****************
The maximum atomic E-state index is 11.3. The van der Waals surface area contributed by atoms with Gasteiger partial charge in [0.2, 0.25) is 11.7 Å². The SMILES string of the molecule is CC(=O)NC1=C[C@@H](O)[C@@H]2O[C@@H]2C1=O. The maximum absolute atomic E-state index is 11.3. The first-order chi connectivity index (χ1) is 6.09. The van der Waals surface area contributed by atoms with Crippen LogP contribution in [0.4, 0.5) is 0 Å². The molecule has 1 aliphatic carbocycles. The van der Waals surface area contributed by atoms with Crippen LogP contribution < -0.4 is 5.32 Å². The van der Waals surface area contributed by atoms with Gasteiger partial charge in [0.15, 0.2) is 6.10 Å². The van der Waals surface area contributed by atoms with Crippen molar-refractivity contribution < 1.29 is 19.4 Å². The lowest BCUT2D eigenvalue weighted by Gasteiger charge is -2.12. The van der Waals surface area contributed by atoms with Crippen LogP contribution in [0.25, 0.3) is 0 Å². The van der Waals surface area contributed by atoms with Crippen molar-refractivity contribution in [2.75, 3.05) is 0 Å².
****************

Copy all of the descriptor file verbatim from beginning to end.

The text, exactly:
The maximum atomic E-state index is 11.3. The van der Waals surface area contributed by atoms with Gasteiger partial charge in [0.2, 0.25) is 11.7 Å². The SMILES string of the molecule is CC(=O)NC1=C[C@@H](O)[C@@H]2O[C@@H]2C1=O. The maximum absolute atomic E-state index is 11.3. The first-order chi connectivity index (χ1) is 6.09. The van der Waals surface area contributed by atoms with Crippen LogP contribution in [0.4, 0.5) is 0 Å². The molecule has 1 aliphatic carbocycles. The van der Waals surface area contributed by atoms with Crippen LogP contribution < -0.4 is 5.32 Å². The van der Waals surface area contributed by atoms with Gasteiger partial charge in [0.15, 0.2) is 6.10 Å². The van der Waals surface area contributed by atoms with Crippen molar-refractivity contribution < 1.29 is 19.4 Å². The lowest BCUT2D eigenvalue weighted by Gasteiger charge is -2.12. The van der Waals surface area contributed by atoms with Crippen LogP contribution in [0.25, 0.3) is 0 Å². The van der Waals surface area contributed by atoms with Crippen molar-refractivity contribution in [2.75, 3.05) is 0 Å².